You may also find yourself noticing that there’s a certain class level that runs throughout Fallen Words. These rakugo stories are never about the already-wealthy or well to-do. It’s about people down on their luck, eking out an existence, definitely part of the lower class. You’ll start to recognize those tropes as Fallen Words moves from one setting to the next; the innkeeper who can’t afford to stay open, the patron who can’t pay his bills, and so on. It makes sense when you think about it; stories like these would probably be performed to those who didn’t have much money, who couldn’t go to high-society events. It’s a form of storytelling that is often used to entertain the masses, and here the audience can watch people just like them either succeed or fail, depending on how that final beat was to land. The cover describes the shorts as "moral comedies" and it’s easy to see why; perhaps once again because of their "meant for the broad public" nature, there’s a big push for working hard and not taking shortcuts, but interspersed with a good sense of humor.
There’s a certain sameness in Tatsumi’s art for Fallen Words, although it’s hard to tell if that’s deliberate or not. There’s definitely a very distinct and often-used set of faces on these characters; most of them in particular look identical, although there are a few exceptions, especially stories with several main characters. It’s something that at first I found a little frustrating as I would start a new story and see another character that looked like the last story’s lead, but over time I grew to appreciate it. It felt almost like this was a deliberate choice on Tatsumi’s part; these are, after all, an attempt to shift a group of tales performed by storytellers onto the printed page. Having the characters look the same over and over again, in that light, is a decision that actually works rather well. We aren’t getting the literal storyteller performing in front of us, but through Tatsumi’s art we’re seeing those performers take the stage again and again. As with A Drifting Life I’m always enchanted by Tatsumi’s drawings of backgrounds, although here they’re far less frequently appearing, and slightly less detailed. If anything it reinforced my feeling that the sameness of the characters was a choice from Tatsumi, once again making us feel like we’re seeing this performed on the street, perhaps.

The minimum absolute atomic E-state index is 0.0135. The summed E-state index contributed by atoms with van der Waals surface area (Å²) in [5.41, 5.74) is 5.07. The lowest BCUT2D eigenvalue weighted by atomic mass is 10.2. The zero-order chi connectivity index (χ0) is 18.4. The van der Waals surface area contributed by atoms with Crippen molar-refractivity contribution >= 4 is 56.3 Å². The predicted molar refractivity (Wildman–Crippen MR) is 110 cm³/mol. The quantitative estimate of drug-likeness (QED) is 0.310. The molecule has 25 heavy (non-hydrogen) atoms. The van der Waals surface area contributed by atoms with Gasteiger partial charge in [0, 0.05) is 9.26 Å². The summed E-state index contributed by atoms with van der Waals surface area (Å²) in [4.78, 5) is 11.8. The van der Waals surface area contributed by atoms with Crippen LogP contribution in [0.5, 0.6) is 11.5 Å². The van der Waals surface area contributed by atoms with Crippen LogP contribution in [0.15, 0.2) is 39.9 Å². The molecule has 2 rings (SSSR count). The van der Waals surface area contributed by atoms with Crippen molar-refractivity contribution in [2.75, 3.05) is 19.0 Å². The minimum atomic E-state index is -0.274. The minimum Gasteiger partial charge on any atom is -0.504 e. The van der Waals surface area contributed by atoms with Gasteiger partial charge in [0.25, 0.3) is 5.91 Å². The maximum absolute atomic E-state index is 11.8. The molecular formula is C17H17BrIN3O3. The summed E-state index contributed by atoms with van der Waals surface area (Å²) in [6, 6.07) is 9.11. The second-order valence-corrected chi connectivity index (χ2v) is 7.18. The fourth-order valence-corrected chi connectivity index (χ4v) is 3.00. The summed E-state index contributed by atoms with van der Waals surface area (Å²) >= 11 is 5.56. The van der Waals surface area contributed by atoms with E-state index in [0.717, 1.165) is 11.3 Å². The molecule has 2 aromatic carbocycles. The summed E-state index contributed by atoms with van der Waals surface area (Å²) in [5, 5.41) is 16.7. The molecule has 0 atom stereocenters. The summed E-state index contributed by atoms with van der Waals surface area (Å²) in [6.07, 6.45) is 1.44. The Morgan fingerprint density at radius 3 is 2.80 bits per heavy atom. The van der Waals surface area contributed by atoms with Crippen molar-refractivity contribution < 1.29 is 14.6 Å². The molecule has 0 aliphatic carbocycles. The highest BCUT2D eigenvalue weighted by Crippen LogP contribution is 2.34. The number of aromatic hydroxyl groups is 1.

Tatsumi might be seventy-five years old, but Fallen Words is a strong reminder that he’s still an important creator in comics. With each new release I’m delighted to see how good he still is; the fact that he’s been able to change gears in recent years to shift to autobiography and now rakugo is all the more impressive. Whatever of Tatsumi’s is released next, there is no doubt in my mind that I’ll be buying it. Fallen Words is a bit different from his earlier works, but it’s just as entertaining.